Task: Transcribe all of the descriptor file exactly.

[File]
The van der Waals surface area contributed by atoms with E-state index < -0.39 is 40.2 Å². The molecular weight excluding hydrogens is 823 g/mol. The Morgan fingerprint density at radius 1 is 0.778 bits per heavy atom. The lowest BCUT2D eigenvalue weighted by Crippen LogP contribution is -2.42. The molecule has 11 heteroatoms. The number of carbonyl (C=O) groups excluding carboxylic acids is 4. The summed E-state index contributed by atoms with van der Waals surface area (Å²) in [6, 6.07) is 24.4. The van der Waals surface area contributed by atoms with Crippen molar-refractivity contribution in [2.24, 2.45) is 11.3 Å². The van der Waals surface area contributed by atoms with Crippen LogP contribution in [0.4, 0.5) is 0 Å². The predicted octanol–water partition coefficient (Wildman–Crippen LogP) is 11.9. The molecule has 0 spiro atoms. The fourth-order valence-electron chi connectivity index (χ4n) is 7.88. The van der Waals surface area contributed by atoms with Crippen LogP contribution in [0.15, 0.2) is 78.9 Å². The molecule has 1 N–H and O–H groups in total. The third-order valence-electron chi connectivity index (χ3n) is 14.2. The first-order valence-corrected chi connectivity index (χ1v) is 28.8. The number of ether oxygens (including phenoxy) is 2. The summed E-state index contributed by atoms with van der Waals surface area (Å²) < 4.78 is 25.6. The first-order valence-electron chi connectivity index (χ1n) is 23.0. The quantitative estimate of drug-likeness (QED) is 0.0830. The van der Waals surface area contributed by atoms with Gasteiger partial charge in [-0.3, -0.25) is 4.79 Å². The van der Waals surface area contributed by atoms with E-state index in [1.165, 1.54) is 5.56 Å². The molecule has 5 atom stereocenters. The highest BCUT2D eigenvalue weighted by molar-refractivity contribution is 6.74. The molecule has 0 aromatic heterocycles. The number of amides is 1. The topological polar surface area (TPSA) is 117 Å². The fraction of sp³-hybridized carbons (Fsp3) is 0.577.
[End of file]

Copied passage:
The van der Waals surface area contributed by atoms with E-state index < -0.39 is 40.2 Å². The molecular weight excluding hydrogens is 823 g/mol. The Morgan fingerprint density at radius 1 is 0.778 bits per heavy atom. The lowest BCUT2D eigenvalue weighted by Crippen LogP contribution is -2.42. The molecule has 11 heteroatoms. The number of carbonyl (C=O) groups excluding carboxylic acids is 4. The summed E-state index contributed by atoms with van der Waals surface area (Å²) in [6, 6.07) is 24.4. The van der Waals surface area contributed by atoms with Crippen molar-refractivity contribution in [2.24, 2.45) is 11.3 Å². The van der Waals surface area contributed by atoms with Crippen LogP contribution in [0.4, 0.5) is 0 Å². The predicted octanol–water partition coefficient (Wildman–Crippen LogP) is 11.9. The molecule has 0 spiro atoms. The fourth-order valence-electron chi connectivity index (χ4n) is 7.88. The van der Waals surface area contributed by atoms with Crippen LogP contribution in [0.15, 0.2) is 78.9 Å². The molecule has 1 N–H and O–H groups in total. The third-order valence-electron chi connectivity index (χ3n) is 14.2. The first-order valence-corrected chi connectivity index (χ1v) is 28.8. The number of ether oxygens (including phenoxy) is 2. The summed E-state index contributed by atoms with van der Waals surface area (Å²) < 4.78 is 25.6. The first-order valence-electron chi connectivity index (χ1n) is 23.0. The quantitative estimate of drug-likeness (QED) is 0.0830. The van der Waals surface area contributed by atoms with Gasteiger partial charge in [-0.3, -0.25) is 4.79 Å². The van der Waals surface area contributed by atoms with E-state index in [1.165, 1.54) is 5.56 Å². The molecule has 5 atom stereocenters. The highest BCUT2D eigenvalue weighted by molar-refractivity contribution is 6.74. The molecule has 0 aromatic heterocycles. The number of amides is 1. The topological polar surface area (TPSA) is 117 Å². The fraction of sp³-hybridized carbons (Fsp3) is 0.577.